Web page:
A theoretical framework for cognitive and non-cognitive interventions for older adults: stimulation versus compensation.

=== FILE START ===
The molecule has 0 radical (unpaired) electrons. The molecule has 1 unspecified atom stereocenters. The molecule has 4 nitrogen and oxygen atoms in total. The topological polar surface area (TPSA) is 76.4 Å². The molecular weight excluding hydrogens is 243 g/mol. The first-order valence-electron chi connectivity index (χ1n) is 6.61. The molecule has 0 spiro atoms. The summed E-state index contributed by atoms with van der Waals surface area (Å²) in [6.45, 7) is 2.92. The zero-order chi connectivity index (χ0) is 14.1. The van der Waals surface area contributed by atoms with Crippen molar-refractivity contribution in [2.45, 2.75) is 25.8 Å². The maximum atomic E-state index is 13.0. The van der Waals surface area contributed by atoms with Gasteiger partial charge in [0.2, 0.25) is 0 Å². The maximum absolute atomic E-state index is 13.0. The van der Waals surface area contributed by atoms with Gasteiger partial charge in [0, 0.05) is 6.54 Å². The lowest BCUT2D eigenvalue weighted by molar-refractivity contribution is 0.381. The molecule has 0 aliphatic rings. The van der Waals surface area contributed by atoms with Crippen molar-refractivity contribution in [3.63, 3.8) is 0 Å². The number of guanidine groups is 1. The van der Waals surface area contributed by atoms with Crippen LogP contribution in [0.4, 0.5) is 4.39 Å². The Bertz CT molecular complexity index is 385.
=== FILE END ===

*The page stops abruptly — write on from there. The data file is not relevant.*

Anatomical, electrophysiological, and behavioral studies implicate extrastriate cortex as a major contributor to the sparing of visually guided behaviors following lesions of primary visual cortex incurred early in life. Here we report considerable sparing of the ability to detect and localize stimuli in the hemifield contralateral to unilateral early lesions of all contiguous visually-responsive primary and extrastriate cortical regions (occipital, visuoparietal, and visuotemporal cortices). In the adult cat this same lesion induces a dense blindness and cats are unable to orient to any visual stimulus introduced into the contralesional hemifield. In the absence of cortical circuits, the neural sparing identified following the neonatal lesion is based on the superior colliculus and it occurs despite massive retrograde transynaptic degeneration of large numbers of retinal ganglion cells.